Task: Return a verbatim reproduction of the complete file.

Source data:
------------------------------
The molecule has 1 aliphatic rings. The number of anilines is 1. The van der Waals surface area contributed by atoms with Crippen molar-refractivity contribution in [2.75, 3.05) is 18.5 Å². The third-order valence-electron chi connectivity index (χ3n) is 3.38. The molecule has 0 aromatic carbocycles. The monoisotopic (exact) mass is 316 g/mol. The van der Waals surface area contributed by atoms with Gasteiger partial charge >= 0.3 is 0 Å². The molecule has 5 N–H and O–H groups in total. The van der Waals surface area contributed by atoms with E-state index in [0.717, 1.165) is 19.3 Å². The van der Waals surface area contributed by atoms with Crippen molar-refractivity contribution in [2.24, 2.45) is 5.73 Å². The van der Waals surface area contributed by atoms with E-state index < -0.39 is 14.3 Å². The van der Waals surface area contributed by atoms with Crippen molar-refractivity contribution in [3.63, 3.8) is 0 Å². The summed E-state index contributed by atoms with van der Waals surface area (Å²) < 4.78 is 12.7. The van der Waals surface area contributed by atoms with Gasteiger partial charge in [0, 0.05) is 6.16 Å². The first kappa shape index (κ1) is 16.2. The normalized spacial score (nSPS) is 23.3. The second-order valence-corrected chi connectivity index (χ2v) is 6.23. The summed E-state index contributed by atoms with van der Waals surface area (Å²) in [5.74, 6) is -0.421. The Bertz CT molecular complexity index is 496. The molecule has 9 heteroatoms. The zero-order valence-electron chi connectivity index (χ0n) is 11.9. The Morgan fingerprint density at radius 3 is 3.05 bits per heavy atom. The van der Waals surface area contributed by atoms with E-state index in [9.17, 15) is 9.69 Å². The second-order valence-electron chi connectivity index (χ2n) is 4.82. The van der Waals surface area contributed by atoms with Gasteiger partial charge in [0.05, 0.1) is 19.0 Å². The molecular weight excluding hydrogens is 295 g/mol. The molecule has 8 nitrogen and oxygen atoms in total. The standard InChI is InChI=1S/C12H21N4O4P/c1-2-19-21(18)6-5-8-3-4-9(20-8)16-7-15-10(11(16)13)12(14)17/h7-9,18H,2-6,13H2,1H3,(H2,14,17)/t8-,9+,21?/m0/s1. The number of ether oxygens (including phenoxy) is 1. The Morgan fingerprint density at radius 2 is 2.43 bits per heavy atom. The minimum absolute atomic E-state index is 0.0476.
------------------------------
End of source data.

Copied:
The molecule has 1 aliphatic rings. The number of anilines is 1. The van der Waals surface area contributed by atoms with Crippen molar-refractivity contribution in [2.75, 3.05) is 18.5 Å². The third-order valence-electron chi connectivity index (χ3n) is 3.38. The molecule has 0 aromatic carbocycles. The monoisotopic (exact) mass is 316 g/mol. The van der Waals surface area contributed by atoms with Gasteiger partial charge >= 0.3 is 0 Å². The molecule has 5 N–H and O–H groups in total. The van der Waals surface area contributed by atoms with E-state index in [0.717, 1.165) is 19.3 Å². The van der Waals surface area contributed by atoms with Crippen molar-refractivity contribution in [2.24, 2.45) is 5.73 Å². The van der Waals surface area contributed by atoms with E-state index < -0.39 is 14.3 Å². The van der Waals surface area contributed by atoms with Crippen molar-refractivity contribution in [3.63, 3.8) is 0 Å². The summed E-state index contributed by atoms with van der Waals surface area (Å²) < 4.78 is 12.7. The van der Waals surface area contributed by atoms with Gasteiger partial charge in [0, 0.05) is 6.16 Å². The first kappa shape index (κ1) is 16.2. The normalized spacial score (nSPS) is 23.3. The second-order valence-corrected chi connectivity index (χ2v) is 6.23. The summed E-state index contributed by atoms with van der Waals surface area (Å²) in [5.74, 6) is -0.421. The Bertz CT molecular complexity index is 496. The molecule has 9 heteroatoms. The zero-order valence-electron chi connectivity index (χ0n) is 11.9. The Morgan fingerprint density at radius 3 is 3.05 bits per heavy atom. The van der Waals surface area contributed by atoms with E-state index in [9.17, 15) is 9.69 Å². The second-order valence-electron chi connectivity index (χ2n) is 4.82. The van der Waals surface area contributed by atoms with Gasteiger partial charge in [0.05, 0.1) is 19.0 Å². The molecular weight excluding hydrogens is 295 g/mol. The molecule has 8 nitrogen and oxygen atoms in total. The standard InChI is InChI=1S/C12H21N4O4P/c1-2-19-21(18)6-5-8-3-4-9(20-8)16-7-15-10(11(16)13)12(14)17/h7-9,18H,2-6,13H2,1H3,(H2,14,17)/t8-,9+,21?/m0/s1. The number of ether oxygens (including phenoxy) is 1. The Morgan fingerprint density at radius 2 is 2.43 bits per heavy atom. The minimum absolute atomic E-state index is 0.0476.